EGU General Assembly 2020
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Tsunami scenarios for megathrust earthquakes: mechanics of multi-segment ruptures and elastic-fluid dynamics of wave propagation

Tatsuhiko Saito and Akemi Noda
Tatsuhiko Saito and Akemi Noda
  • National Research Institute for Earth Science and Disaster Resilience, Earthquake and Tsunami Research Division, Tsukuba, Japan (

Great earthquakes repeatedly occurred with different rupture processes in the Nankai trough, southwestern Japan. The 1944 Tonankai and the 1946 Nankai earthquakes (M ~8) caused serious tsunami damage over many areas along the coastline. The greatest earthquake in this region is the 1707 Hoei earthquake (M 8.4) that is believed to have ruptured the whole region (~600 km) of the Nankai Trough. The purpose of this study is to theoretically assess the tsunami height along the coasts excited by great earthquakes that can possibly occur in future in this region and simulate observable tsunami records during the earthquakes.

This study employed a new method for making various rupture scenarios. Based on a shear-stress distribution along the plate boundary estimated by the GNSS data analyses (Noda et al. 2018 JGR), we calculated coseismic slip distributions to release the accumulated stress for possible multi-segment rupture scenarios. Then, we used the strain energy released by the rupture to evaluate the possibility of each event. The released strain energy should be larger than the energy dissipated on the fault. However, for some scenarios, the released strain energy was smaller than the dissipated energy under the assumptions of friction laws. Such rupture scenarios are not likely to occur in the viewpoint of earthquake mechanics. This approach can provide necessary conditions of the strain energy or the accumulated stress levels for multi-segment rupture processes, while methods based on empirical or kinematic approaches do not treat stress or interseimsmic stress-accumulation periods required for ruptures.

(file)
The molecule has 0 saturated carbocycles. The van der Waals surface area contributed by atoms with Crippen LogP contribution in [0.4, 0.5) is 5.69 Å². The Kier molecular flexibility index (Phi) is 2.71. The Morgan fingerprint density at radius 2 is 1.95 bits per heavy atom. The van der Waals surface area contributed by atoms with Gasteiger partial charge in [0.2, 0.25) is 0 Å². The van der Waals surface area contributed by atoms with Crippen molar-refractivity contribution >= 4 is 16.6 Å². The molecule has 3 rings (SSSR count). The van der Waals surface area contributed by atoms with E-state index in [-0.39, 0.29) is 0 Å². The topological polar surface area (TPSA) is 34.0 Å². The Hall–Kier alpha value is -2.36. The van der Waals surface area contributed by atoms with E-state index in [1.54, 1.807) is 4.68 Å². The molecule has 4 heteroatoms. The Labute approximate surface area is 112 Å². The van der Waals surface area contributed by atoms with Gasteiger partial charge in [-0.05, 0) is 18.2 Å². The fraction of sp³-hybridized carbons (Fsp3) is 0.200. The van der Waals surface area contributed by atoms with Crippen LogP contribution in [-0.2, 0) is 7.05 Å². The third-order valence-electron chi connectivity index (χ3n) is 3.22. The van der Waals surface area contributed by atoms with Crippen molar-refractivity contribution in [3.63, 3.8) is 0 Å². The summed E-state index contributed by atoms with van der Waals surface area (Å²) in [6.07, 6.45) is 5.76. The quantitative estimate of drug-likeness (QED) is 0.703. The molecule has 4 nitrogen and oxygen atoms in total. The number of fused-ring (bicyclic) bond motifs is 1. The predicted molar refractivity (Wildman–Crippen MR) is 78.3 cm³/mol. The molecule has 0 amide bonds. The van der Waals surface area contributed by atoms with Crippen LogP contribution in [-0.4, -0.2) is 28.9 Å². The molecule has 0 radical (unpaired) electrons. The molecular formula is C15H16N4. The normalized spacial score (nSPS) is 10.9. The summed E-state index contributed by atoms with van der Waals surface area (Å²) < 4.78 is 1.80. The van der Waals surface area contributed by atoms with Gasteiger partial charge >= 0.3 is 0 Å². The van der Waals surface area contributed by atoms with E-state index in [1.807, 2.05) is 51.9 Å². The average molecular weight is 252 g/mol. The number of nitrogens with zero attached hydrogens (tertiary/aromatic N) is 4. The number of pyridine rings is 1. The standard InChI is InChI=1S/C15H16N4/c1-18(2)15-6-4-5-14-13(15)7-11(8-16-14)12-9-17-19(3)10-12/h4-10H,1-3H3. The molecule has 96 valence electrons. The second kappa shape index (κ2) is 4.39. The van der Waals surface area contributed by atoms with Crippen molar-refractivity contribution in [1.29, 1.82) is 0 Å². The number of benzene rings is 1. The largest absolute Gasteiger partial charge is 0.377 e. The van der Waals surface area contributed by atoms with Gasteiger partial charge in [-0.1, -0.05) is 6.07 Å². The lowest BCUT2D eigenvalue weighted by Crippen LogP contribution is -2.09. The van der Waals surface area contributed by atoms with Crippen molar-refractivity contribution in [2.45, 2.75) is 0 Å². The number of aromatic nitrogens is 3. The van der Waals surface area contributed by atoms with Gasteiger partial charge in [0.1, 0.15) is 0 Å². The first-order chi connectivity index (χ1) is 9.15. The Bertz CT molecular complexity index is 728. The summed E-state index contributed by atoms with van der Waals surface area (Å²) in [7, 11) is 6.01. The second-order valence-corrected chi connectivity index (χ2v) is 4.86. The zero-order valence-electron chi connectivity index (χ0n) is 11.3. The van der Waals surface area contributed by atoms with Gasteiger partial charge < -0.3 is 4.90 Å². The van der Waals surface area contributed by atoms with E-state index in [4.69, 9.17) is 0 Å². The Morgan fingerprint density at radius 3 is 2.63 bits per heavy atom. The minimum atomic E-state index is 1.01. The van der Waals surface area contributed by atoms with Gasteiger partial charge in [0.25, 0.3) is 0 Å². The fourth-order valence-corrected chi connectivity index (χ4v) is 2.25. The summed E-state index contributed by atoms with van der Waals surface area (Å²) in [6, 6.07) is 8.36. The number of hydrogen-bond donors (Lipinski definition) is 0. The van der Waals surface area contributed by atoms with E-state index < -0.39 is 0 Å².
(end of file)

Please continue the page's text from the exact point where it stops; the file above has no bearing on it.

Another distinctive point in our approach is that we theoretically synthesize ocean-bottom pressure changes caused by both seismic waves and tsunamis using a simulation method based on elastic and fluid dynamics (Saito and Tsushima 2016 JGR; Saito et al. 2019 Tectonophysics). Seismic wave contributions to ocean-bottom pressure changes are critically important for the synthetics in near-field or inside rupture areas because the seismic waves overlap with tsunami signals and work as noise for real-time tsunami monitoring. The records simulated in this study can be used to examine the monitoring ability of a deep-ocean observation network for megathrust earthquakes and tsunamis in this region.

How to cite: Saito, T. and Noda, A.: Tsunami scenarios for megathrust earthquakes: mechanics of multi-segment ruptures and elastic-fluid dynamics of wave propagation , EGU General Assembly 2020, Online, 4–8 May 2020, EGU2020-12273,, 2020

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